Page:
Belonging and Believing: University Ministry in Prague

By Elyse Baker on July 25, 2017

A note from the editor: The following article is part of a Gutenberg College initiative involving six sophomore students who researched and wrote on Serge’s work around the world.

Your college years.

What did those look like? Maybe you were the social type—college was an avenue for you to enjoy your life and meet new people.

Or maybe you fell in the studious category—you could be found late at night in the library, forming your thoughts into an essay.

Either way, if you enjoyed college, your enjoyment most likely came from the people who invested in you. Friends from your fraternity or sorority, from clubs, or from your college and career group at church. You enjoyed college because other people cared for you and made you feel like you belonged.

Serge staff Cody and Katy Janíček and their team are providing space for university students to feel like they belong – to feel like they’re part of a family – in a city that is described as one of most atheistic cities in the world. In Prague, Czech Republic, the Janíčeks are developing a university student ministry where they reach students for Christ, and equip them to serve, whether that be on their own campus or in a local church.

In partnership with Reformed University Fellowship, and alongside Faith Community Church – their local church in Prague – Cody and Katy form a space for these students to come and ask big questions. They act as a sounding board for them.

The Janíčeks know that university years can be a mess of questions that students have formed about the world and themselves. Students are trying to form a more complete worldview – a painful and emotional process. So, when students are struggling with questions of whether or not all knowledge is a human construction, or if they can ever know real truth, the Janíčeks want them to know they have caring people who are there for them.

The Janíčeks help students feel a sense of belonging in a number of ways, one of them being a Bible study, where they come together as a group, maybe share a dessert, and read through the Scripture, discussing how it’s applicable to their lives. Along with that, they also spend one-on-one time with the students, share meals together, have regular, relaxed hangout times, and go on retreats with them.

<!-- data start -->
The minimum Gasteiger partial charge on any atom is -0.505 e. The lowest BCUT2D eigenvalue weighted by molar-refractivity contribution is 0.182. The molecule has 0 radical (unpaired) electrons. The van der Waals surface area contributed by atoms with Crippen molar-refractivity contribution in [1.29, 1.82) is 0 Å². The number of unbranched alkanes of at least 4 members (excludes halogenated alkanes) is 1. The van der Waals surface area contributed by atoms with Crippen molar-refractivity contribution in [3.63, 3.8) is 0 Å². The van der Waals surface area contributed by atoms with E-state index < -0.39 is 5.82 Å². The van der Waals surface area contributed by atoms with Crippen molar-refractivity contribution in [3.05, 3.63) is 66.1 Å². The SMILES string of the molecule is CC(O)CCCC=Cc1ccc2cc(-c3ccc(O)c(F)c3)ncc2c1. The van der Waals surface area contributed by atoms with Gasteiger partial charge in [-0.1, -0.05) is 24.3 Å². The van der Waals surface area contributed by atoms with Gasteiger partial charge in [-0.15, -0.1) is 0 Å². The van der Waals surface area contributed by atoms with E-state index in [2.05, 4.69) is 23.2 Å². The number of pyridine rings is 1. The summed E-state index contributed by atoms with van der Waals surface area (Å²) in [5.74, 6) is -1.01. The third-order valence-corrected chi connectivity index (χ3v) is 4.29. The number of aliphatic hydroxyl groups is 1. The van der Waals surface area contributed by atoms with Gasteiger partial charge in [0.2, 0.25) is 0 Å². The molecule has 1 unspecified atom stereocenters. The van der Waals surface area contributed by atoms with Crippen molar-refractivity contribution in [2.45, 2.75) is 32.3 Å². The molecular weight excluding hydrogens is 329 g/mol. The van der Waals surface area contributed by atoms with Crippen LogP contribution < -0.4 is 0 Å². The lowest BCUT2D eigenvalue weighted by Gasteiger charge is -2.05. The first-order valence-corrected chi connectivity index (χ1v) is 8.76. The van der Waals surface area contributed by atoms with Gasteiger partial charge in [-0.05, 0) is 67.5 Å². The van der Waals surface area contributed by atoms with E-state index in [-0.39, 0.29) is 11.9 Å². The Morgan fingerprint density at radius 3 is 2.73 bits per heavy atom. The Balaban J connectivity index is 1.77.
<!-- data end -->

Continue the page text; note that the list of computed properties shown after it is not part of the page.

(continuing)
Because Cody and Katy’s goal is to make sure the students know they belong, they’ve seen encouraging things happen. Recently a student wrote them and said, “…I’ve never felt more welcomed and comfortable in a Bible study and church.”

During their winter retreat they went out to a cabin, explored and went hiking during the day, and had Bible studies during the evenings, Cody explained,

We are starting to see students identify with each other as part of something. We see students who have no Christian faith developing relationships with people from the church. Most students haven’t met a Christian before, so now they have friends in their lives who are faithful people – they’re not pushy, they’re not out to trick them into becoming Christians – they just care about them.

Cody and Katy’s focus is to make sure students know they are welcome and belong, and after they belong, then they can consider what it really means to believe.

The Janíčeks want to see students growing in the knowledge of God, they want to see them create a biblical world and life view. On a micro level, they want to see students fellowship and serve wherever they are. They want to see students grow in grace – examine sin’s role in their life, and continually put it to death. In the big picture, they want students to remain plugged into service and ministry even after they leave college.

Meg Jay, a clinical psychologist who works mostly with young people right out of college, describes in her book The Defining Decade, that people have two major growth-periods during life. The first one takes place around three years old, and the second happens during a person’s twenties.

Cody and Katy’s ministry is helping college students define who they are during the most important decade of adulthood and what these students take away from this ministry will impact the rest of their lives.

 

Elyse Baker

About Elyse Baker

Elyse Baker is a sophomore at Gutenberg College in Eugene, Oregon. While she was in middle school, her family hosted three children through World Life Institute, giving Elyse a passion for people of all different religions and ethnicities. She enjoys reading, dancing, watching Studio Ghibli movies, being outdoors, and petting dogs in her free time.